It also means wishing to reveal the latency of some images, questioning a history that has left no marks. It attempts to understand which imaginary we put forward, which one we accept to adopt, and which history we choose to write or to allow to be written about us.


Joana Hadjithomas and Khalil JoreigeWonder Beirut: The story of a pyromaniac photographer, 1997–2006, C-print on aluminum, 70 x 100 centimeters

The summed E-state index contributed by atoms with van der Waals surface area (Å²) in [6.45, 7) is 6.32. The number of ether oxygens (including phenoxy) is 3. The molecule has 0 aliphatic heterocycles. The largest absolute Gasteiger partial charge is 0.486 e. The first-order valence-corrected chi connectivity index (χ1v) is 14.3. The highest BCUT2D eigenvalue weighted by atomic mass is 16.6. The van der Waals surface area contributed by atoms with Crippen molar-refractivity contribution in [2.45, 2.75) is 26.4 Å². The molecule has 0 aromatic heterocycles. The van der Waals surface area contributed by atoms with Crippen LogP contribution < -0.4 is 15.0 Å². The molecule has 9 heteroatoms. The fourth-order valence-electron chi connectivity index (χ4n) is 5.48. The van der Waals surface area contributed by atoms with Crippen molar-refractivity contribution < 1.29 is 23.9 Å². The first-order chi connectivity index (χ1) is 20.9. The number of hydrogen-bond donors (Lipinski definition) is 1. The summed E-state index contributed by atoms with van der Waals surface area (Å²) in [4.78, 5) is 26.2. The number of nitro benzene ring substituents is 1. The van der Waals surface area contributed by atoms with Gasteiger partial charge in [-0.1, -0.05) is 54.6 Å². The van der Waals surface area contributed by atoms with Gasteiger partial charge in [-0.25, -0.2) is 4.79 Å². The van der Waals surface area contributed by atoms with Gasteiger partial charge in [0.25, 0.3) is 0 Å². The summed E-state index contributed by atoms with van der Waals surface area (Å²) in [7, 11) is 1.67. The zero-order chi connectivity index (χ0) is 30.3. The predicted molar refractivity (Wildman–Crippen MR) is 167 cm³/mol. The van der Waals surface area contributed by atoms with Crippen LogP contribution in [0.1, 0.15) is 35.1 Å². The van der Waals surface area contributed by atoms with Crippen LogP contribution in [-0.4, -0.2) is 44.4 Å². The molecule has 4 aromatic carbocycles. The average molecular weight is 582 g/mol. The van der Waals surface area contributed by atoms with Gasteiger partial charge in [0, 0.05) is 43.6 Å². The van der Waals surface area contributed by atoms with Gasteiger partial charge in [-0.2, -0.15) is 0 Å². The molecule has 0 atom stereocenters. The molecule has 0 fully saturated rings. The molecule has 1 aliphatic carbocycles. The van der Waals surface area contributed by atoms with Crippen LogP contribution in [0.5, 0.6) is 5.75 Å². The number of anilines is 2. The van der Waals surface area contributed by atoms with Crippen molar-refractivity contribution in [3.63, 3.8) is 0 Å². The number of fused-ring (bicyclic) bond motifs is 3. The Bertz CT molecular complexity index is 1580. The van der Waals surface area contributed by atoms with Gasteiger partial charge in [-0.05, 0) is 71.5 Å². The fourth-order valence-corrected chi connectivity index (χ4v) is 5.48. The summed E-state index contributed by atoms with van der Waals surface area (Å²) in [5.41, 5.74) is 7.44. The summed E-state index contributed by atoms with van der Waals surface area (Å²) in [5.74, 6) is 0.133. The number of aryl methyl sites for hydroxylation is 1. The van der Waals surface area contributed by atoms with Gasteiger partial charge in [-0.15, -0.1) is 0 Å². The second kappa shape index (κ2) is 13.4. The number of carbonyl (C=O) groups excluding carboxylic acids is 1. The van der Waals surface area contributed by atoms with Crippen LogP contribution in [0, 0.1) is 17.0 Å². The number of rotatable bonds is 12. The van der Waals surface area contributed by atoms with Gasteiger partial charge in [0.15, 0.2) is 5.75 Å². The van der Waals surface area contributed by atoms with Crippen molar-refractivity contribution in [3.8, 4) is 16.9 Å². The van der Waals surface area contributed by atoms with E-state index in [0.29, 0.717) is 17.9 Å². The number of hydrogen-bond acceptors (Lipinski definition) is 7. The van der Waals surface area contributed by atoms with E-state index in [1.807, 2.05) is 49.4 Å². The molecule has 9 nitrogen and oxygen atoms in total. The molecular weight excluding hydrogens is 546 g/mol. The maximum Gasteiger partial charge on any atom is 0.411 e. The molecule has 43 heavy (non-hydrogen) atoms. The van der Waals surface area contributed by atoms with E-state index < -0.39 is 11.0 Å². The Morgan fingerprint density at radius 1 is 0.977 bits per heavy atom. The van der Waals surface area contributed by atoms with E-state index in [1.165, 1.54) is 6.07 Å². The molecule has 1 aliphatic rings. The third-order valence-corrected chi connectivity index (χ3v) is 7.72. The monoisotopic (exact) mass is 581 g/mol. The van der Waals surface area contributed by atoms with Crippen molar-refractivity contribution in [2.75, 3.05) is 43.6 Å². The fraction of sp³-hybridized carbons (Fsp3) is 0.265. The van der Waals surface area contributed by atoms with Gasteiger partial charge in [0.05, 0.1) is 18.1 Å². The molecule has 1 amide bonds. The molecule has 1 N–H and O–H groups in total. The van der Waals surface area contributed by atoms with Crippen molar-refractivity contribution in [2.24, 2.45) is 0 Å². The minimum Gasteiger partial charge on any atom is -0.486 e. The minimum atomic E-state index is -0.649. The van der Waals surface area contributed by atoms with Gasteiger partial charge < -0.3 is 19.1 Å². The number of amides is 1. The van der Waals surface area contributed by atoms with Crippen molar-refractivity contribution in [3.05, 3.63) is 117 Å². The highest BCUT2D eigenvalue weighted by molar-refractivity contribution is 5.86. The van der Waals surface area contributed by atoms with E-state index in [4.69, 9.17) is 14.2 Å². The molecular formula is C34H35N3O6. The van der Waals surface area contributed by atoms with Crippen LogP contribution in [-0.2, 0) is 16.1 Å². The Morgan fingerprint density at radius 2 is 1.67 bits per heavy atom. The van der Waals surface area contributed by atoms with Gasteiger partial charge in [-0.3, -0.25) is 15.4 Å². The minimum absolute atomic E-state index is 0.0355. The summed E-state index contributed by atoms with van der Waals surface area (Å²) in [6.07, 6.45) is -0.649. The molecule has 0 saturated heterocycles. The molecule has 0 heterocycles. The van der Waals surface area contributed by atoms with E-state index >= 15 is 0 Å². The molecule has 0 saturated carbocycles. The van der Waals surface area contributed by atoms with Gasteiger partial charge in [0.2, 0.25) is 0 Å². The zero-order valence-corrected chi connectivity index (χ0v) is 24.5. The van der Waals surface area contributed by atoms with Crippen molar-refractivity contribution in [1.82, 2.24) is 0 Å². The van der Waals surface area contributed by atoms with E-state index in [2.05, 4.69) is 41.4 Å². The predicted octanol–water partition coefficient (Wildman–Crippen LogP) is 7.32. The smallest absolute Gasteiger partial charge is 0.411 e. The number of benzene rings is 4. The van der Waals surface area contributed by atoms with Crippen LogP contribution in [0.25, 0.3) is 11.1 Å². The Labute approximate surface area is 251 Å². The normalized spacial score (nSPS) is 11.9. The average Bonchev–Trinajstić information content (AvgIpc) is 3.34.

(courtesy of CRG Gallery, In Situ / Fabienne Leclerc, and The Third Line)


NM: Works such as Wonder Beirut, 1997–2006, or the film project Khiam, 2000–2007, are marked by long periods of production, or even multiple production periods. Could you elaborate on this?